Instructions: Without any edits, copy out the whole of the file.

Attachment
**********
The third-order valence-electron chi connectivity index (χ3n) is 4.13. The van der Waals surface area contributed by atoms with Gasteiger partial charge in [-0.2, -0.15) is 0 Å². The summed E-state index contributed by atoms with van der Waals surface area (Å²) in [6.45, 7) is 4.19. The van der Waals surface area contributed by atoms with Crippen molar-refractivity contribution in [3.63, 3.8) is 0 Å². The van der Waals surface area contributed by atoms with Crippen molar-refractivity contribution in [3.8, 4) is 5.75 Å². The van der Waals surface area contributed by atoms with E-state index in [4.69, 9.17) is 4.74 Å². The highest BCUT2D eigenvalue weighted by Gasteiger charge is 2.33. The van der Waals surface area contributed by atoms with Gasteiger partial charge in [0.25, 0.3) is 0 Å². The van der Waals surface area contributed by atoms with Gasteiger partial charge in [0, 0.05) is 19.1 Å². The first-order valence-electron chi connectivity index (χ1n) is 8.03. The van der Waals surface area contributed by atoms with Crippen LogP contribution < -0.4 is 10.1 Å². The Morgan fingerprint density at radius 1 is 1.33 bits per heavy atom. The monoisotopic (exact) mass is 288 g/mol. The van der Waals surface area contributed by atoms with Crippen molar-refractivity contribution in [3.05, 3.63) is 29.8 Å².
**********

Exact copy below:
The third-order valence-electron chi connectivity index (χ3n) is 4.13. The van der Waals surface area contributed by atoms with Gasteiger partial charge in [-0.2, -0.15) is 0 Å². The summed E-state index contributed by atoms with van der Waals surface area (Å²) in [6.45, 7) is 4.19. The van der Waals surface area contributed by atoms with Crippen molar-refractivity contribution in [3.63, 3.8) is 0 Å². The van der Waals surface area contributed by atoms with Crippen molar-refractivity contribution in [3.8, 4) is 5.75 Å². The van der Waals surface area contributed by atoms with E-state index in [4.69, 9.17) is 4.74 Å². The highest BCUT2D eigenvalue weighted by Gasteiger charge is 2.33. The van der Waals surface area contributed by atoms with Gasteiger partial charge in [0.25, 0.3) is 0 Å². The van der Waals surface area contributed by atoms with Gasteiger partial charge in [0, 0.05) is 19.1 Å². The first-order valence-electron chi connectivity index (χ1n) is 8.03. The van der Waals surface area contributed by atoms with Crippen LogP contribution < -0.4 is 10.1 Å². The Morgan fingerprint density at radius 1 is 1.33 bits per heavy atom. The monoisotopic (exact) mass is 288 g/mol. The van der Waals surface area contributed by atoms with Crippen molar-refractivity contribution in [3.05, 3.63) is 29.8 Å².